Treating diabetes with surgery

Two articles in the New England Journal of Medicine point to the role of bariatric surgery in  treating type 2 diabetes in obese patients (NEJM 2012; 366: 1567-76 & 1577-85).  Type 2 diabetes looms as one of “the most challenging contemporary threats to public health.”

The first study was a randomized nonblinded single-center trial with 150 patients; mean BMI 36 with 34% having a BMI less than 35.  Intensive medical therapy was compared to Roux-en-Y gastric bypass or sleeve gastrectomy.  Mean patient age was 49 years. 42% of the gastric bypass group, 37% of the sleeve-gastrectomy group, and 12% of the medical treatment group achieved the primary end-point of a glycated hemoglobin level of ≤6% by the 12 month followup; the average starting glycated (HgbA1C) hemoglobin was 9.2%.  At the conclusion of the study, the average HgbA1C was 6.4, 6.6, and 7.5 respectively in the three groups.

The second study used a similar trial with 60 obese patients; all had BMI >35  At 2 years, diabetes remission occurred in 75% of their gastric bypass group, 95% of their biliopancreatic-diversion group and in no patients receiving intensive medical therapy patients. HgbA1C had similar rates of improvement as the 1st study: 6.3 in gastric-bypass, 4.9 in biliopancreatic-diversion group, and 7.7 in medical-therapy group.

While surgery has risks (see related material below), its benefits are likely to alter future treatment strategies with surgery being contemplated prior to exhausting all medical treatments.

Additional References:

  • -JAMA 2012; 307: 56-65.  Bariatric surgery and long-term cardiovascular events.
  • -JAMA 2011 [doi: 10.1001/jama.2011.817]). Large study failed to show that roux-en-Y gastric bypass prolonged life. n=850 VA pts to 41,244 controls. Same group showed no cost savings during initial 3 yrs: Med Care 2010; 48: 989-98.
  • -NEJM 2011; 365: 1365. Increased frequency of bariatric surgery in adolescents.
  • -NEJM 2009; 361: 445/520. perioperative safety.
  • -NEJM 2007; 357: 741, 753, 818. Bariatric surgery improves mortality rate.
  • NEJM 2007; 356: 2176. Review

Complications from surgery:

  • Early: bowel obstruction, DVT, GI bleed, leaks, pulmonary embolism, wound infection
  • After 30 days: anastomotic stricture, bowel obstruction, gallstones, dehiscence, fistula, Bleeding, Incisional hernia, nutrient deficiencies (iron, B12; calcium, Vit D (w RYGB), folate, B6/riboflavin).
  • Complications from gastric band: food impaction, erosion (now banned in Finland!), band slippage, gastric volvulus, band too tight, port infection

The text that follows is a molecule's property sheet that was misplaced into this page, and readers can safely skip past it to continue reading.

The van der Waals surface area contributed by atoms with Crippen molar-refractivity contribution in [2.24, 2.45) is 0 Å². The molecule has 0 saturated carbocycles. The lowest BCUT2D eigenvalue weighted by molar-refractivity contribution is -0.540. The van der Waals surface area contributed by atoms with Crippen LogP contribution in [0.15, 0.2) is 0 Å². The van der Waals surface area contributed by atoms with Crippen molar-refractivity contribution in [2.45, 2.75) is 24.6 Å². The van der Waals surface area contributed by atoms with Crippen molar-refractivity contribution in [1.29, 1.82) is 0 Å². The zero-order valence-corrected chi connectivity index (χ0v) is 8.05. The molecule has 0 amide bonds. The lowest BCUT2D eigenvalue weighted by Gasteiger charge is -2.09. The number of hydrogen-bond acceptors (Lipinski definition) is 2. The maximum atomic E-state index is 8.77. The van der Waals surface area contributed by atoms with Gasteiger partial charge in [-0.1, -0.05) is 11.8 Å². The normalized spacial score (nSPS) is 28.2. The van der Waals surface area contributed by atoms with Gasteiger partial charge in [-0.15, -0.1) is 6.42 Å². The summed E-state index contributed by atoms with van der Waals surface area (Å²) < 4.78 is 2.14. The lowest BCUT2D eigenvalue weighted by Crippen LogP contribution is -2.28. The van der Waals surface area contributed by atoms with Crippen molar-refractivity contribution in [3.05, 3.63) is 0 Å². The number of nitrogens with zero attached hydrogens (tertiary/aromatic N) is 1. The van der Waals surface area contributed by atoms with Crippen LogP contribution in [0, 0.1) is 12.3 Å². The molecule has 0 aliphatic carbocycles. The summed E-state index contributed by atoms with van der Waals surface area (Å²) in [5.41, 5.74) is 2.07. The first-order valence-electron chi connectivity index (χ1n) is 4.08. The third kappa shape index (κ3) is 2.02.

• Roux-y gastric bypass:
    anastomotic leak 1.2%, anastomotic ulcers/stricture
  • Nutrient Monitoring–every 3months x 3, then yearly: Vitamin A, B12, Folate, Ceruloplasmin, Vit D-25OH, Iron studies, Zinc, thiamine, Selenium, Intact PTH, Mg, PT/PTT
  • Suggested supplements: Calcium c vitamin D 1200-2000mg, Iron at least 18-27mg/day, MVI with zinc/selenium
  • Also if duodenal switch, add Vitamin A 10,000 IU, and Vitamin D3 1200units daily or 50,000 units weeekly, Vitamin K 300 mcg,

Potential nutritional deficiencies:

  • B12, B6 (pyridoxine), Riboflavin (B2), B1 (Thiamine), Folate (B9)
  • Vitamins A,D,E, K
  • Calcium, Copper, Iron, Selenium, Zinc

Recommendations from NASPGHAN Post-Graduate Course 2011:

  • If post-op pain: epigastric –>do EGD & if neg do ‘RUQ w/u’, RUQ –> check U/S, LFTs possibly CT
  • If post-op vomiting –>do EGD
  • If post-op nausea –>Rx PPI and EGD if not improving
  • Anastomotic stricture in stomach –>dilate to 10-12mm in 1 session

Related blog posts (includes additional references)

Cardiovascular disease for the entire family

Staggering cost of obesity

A liver disease tsunami

Lower leptin with physical activity

6 thoughts on “Treating diabetes with surgery

  1. Pingback: Preventing Type 2 Diabetes | gutsandgrowth

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  3. Pingback: Reaching Consensus on Bariatric Intervention in Children and Adolescents | gutsandgrowth

  4. Pingback: Should Teenagers with Severe NAFLD Undergo Bariatric Surgery? | gutsandgrowth

  5. Pingback: Adolescent Bariatric Surgery Outcomes at 3 Years | gutsandgrowth

  6. Pingback: Bariatric Surgery and Reversal of NASH | gutsandgrowth

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